On Thursday's Today, the NBC program ignored the revelation that the Obama administration attempted to persuade a Democratic Senate candidate to drop out of a primary race. ABC's Good Morning America and CBS's Early Show both highlighted the story in full reports.
CBS's Erica Hill announced, "There are new allegations of back room politics by the White House. A Colorado politician says the Obama administration hinted at a job offer if he stayed out of the Senate race."
ABC's Jake Tapper pointed out the potential problems for the White House: "But this does look bad. It looks, again, like politics as usual. And Republicans, you can expect them to make a lot of hay about this today."
According to the Denver Post's Michael Booth, "U.S. Senate candidate Andrew Romanoff said publicly for the first time Wednesday that a White House deputy discussed three specific jobs that 'might be available' if Romanoff dropped a primary challenge to a fellow Democrat, Sen. Michael Bennet."
On the Early Show, CBS's Chip Reid informed, "This is the second time in less than a week that the White House has admitted to back room talks about jobs to try to clear the field in a Democratic primary."
Yet, the Today show didn't find this newsworthy. Instead, the show twice reported on the Paul McCartney concert in Washington D.C. that Barack and Michelle Obama attended. News anchor Natalie Morales even played video of McCartney serenading the First Lady. [Audio available here.]
(Thanks to MRC intern Alex Fitzsimmons for transcribing the Early Show segment.)
A transcript of the Early Show's segment, which aired at 7:13am EDT, follows:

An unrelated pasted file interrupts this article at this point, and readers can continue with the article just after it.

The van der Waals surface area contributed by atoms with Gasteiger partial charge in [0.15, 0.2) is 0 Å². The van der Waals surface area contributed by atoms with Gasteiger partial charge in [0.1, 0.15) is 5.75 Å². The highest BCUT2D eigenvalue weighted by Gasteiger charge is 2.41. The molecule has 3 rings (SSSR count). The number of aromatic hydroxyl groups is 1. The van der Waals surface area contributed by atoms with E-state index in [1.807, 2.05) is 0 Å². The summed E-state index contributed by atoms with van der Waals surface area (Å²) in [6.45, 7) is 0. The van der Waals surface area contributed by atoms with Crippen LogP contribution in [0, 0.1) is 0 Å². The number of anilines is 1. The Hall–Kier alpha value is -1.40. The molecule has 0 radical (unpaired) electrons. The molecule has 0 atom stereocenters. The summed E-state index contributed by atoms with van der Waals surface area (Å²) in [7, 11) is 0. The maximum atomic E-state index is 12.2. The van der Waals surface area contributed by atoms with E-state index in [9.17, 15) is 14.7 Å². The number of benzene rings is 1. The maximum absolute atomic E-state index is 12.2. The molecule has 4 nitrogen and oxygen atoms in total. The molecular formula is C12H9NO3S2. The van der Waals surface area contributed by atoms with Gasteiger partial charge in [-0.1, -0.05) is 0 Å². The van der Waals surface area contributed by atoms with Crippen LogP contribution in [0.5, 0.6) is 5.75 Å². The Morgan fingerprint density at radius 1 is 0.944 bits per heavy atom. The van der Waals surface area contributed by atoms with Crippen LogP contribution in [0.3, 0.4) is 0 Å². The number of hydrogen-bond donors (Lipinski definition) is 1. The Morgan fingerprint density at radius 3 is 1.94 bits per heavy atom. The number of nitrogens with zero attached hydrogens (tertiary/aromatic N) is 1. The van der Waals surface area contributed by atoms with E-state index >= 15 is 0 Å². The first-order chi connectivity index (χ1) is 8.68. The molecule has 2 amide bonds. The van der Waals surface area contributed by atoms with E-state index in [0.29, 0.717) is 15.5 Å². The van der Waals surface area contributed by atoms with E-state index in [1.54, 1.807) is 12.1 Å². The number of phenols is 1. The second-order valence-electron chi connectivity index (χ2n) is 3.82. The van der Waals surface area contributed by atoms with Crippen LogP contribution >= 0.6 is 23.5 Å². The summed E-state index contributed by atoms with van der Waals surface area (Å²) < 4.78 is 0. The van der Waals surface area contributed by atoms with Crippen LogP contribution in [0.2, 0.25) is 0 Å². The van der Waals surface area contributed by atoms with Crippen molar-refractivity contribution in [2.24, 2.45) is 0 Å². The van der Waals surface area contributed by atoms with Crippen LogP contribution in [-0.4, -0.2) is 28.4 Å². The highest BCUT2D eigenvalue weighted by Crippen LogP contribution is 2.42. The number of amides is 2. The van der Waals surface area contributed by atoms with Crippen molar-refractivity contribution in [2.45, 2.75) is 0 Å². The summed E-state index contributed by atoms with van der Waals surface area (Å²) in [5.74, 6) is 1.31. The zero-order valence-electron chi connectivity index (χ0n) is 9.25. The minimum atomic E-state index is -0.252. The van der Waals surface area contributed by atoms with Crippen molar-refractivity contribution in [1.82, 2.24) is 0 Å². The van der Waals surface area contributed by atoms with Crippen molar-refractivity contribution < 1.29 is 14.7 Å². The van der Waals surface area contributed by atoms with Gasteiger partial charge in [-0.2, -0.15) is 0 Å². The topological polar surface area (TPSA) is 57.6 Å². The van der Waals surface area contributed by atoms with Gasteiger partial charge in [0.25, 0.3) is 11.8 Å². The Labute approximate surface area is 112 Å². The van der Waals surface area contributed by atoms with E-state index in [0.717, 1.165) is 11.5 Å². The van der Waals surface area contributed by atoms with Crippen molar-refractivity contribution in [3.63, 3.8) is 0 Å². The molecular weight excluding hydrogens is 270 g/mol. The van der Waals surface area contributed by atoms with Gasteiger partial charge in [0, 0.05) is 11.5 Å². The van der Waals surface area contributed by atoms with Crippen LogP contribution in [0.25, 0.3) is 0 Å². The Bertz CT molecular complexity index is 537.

ERICA HILL: Thanks Maggie. Good morning to you and good morning to everyone at home. There are new allegations of back room politics by the White House. A Colorado politician says the Obama administration hinted at a job offer if he stayed out of the Senate race. CBS News Chief White House Correspondent Chip Reid has details for us this morning. Chip good morning.
CHIP REID: Well good morning Erica. This is the second time in less than a week that the White House has admitted to back room talks about jobs to try to clear the field in a Democratic primary. Republicans say even if it’s not illegal, it’s inappropriate for an administration that promised an end to business as usual.
Colorado US Senate candidate Andrew Romanoff claims that Deputy White House Chief of Staff Jim Messina suggested a possible job offer if he dropped plans to run against incumbent Senator Michael Bennet.
ANDREW ROMANOFF, US Senate candidate: He suggested three positions that might be available to me were I not to pursue a Senate race. I informed him that I was not going to change course.
REID: On Wednesday, a White House spokesman said Democrats in Colorado recommended Romanoff for an administration job but that no job was ever offered. This latest revelation comes less than a week after the White House admitted it had former Presidnet Bill Clinton approach then-Pennsylvania Congressman Joe Sestak about an unpaid administration job if we withdrew from his race against Senator Arlen Specter. Republicans came out swinging then, charging the White House broke the law.
DARRELL ISSA, congressman (R): But you have President Clinton on behalf of Rahm Emanuel offer a position. A position is what the statute says is criminal to offer.
REID: Now Congressman Darrell Issa is calling for a special prosecutor to "determine once and for all the extent of the White House’s efforts to manipulate elections."
Now the White House put out a statement this morning saying yes they did approach Romanoff "to determine if it was possible to avoid a costly battle between two supporters," but again they say no job was offered and there was nothing inappropriate about the discussions. Erica.
HILL: Ahh, but there will be much more discussion about that. CBS’s Chip Reid at the White House for us this morning. Chip, thanks.